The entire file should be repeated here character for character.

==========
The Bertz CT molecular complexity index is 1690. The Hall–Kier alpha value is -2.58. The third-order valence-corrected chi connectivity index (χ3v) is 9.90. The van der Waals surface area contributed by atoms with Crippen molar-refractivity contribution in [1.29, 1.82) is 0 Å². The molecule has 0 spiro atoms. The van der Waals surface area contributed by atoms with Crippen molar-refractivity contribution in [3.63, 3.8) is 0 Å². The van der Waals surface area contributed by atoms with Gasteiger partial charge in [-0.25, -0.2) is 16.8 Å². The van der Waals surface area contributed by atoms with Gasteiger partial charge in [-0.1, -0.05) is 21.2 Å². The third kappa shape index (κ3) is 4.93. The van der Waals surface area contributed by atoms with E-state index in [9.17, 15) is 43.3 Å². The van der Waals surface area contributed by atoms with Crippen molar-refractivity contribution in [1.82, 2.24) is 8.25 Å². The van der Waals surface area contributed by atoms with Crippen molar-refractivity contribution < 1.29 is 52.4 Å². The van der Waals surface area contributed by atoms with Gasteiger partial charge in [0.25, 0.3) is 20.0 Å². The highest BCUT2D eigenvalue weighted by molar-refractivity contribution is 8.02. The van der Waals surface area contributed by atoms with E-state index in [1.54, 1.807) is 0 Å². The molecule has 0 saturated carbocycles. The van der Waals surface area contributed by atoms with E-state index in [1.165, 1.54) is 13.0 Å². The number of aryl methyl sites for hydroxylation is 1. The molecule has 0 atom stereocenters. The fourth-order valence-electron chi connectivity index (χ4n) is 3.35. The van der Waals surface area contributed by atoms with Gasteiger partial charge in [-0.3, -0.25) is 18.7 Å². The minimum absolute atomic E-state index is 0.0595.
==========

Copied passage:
The Bertz CT molecular complexity index is 1690. The Hall–Kier alpha value is -2.58. The third-order valence-corrected chi connectivity index (χ3v) is 9.90. The van der Waals surface area contributed by atoms with Crippen molar-refractivity contribution in [1.29, 1.82) is 0 Å². The molecule has 0 spiro atoms. The van der Waals surface area contributed by atoms with Crippen molar-refractivity contribution in [3.63, 3.8) is 0 Å². The van der Waals surface area contributed by atoms with Gasteiger partial charge in [-0.25, -0.2) is 16.8 Å². The van der Waals surface area contributed by atoms with Gasteiger partial charge in [-0.1, -0.05) is 21.2 Å². The third kappa shape index (κ3) is 4.93. The van der Waals surface area contributed by atoms with E-state index in [9.17, 15) is 43.3 Å². The van der Waals surface area contributed by atoms with Crippen molar-refractivity contribution in [1.82, 2.24) is 8.25 Å². The van der Waals surface area contributed by atoms with Crippen molar-refractivity contribution < 1.29 is 52.4 Å². The van der Waals surface area contributed by atoms with Gasteiger partial charge in [0.25, 0.3) is 20.0 Å². The highest BCUT2D eigenvalue weighted by molar-refractivity contribution is 8.02. The van der Waals surface area contributed by atoms with E-state index in [1.54, 1.807) is 0 Å². The molecule has 0 saturated carbocycles. The van der Waals surface area contributed by atoms with E-state index in [1.165, 1.54) is 13.0 Å². The number of aryl methyl sites for hydroxylation is 1. The molecule has 0 atom stereocenters. The fourth-order valence-electron chi connectivity index (χ4n) is 3.35. The van der Waals surface area contributed by atoms with Gasteiger partial charge in [-0.3, -0.25) is 18.7 Å². The minimum absolute atomic E-state index is 0.0595.